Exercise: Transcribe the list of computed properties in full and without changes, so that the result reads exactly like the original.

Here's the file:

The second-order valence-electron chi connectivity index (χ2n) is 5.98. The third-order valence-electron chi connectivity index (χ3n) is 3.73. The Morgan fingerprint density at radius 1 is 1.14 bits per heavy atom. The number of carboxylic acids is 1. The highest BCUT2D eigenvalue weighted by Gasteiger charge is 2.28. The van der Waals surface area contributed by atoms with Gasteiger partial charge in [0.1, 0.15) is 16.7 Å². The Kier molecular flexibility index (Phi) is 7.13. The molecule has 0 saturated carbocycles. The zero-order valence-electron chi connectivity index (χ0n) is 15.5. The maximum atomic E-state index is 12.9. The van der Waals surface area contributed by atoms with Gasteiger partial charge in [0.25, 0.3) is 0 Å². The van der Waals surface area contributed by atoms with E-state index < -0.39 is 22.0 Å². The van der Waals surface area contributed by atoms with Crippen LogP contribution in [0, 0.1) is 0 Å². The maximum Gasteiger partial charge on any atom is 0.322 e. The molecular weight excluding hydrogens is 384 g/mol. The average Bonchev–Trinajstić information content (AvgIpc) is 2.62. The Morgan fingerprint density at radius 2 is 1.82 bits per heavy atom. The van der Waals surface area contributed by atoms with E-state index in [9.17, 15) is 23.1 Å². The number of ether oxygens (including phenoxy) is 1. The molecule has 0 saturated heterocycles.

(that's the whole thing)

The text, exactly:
The second-order valence-electron chi connectivity index (χ2n) is 5.98. The third-order valence-electron chi connectivity index (χ3n) is 3.73. The Morgan fingerprint density at radius 1 is 1.14 bits per heavy atom. The number of carboxylic acids is 1. The highest BCUT2D eigenvalue weighted by Gasteiger charge is 2.28. The van der Waals surface area contributed by atoms with Gasteiger partial charge in [0.1, 0.15) is 16.7 Å². The Kier molecular flexibility index (Phi) is 7.13. The molecule has 0 saturated carbocycles. The zero-order valence-electron chi connectivity index (χ0n) is 15.5. The maximum atomic E-state index is 12.9. The van der Waals surface area contributed by atoms with Gasteiger partial charge in [0.25, 0.3) is 0 Å². The van der Waals surface area contributed by atoms with E-state index < -0.39 is 22.0 Å². The van der Waals surface area contributed by atoms with Crippen LogP contribution in [0, 0.1) is 0 Å². The maximum Gasteiger partial charge on any atom is 0.322 e. The molecular weight excluding hydrogens is 384 g/mol. The average Bonchev–Trinajstić information content (AvgIpc) is 2.62. The Morgan fingerprint density at radius 2 is 1.82 bits per heavy atom. The van der Waals surface area contributed by atoms with E-state index in [9.17, 15) is 23.1 Å². The number of ether oxygens (including phenoxy) is 1. The molecule has 0 saturated heterocycles.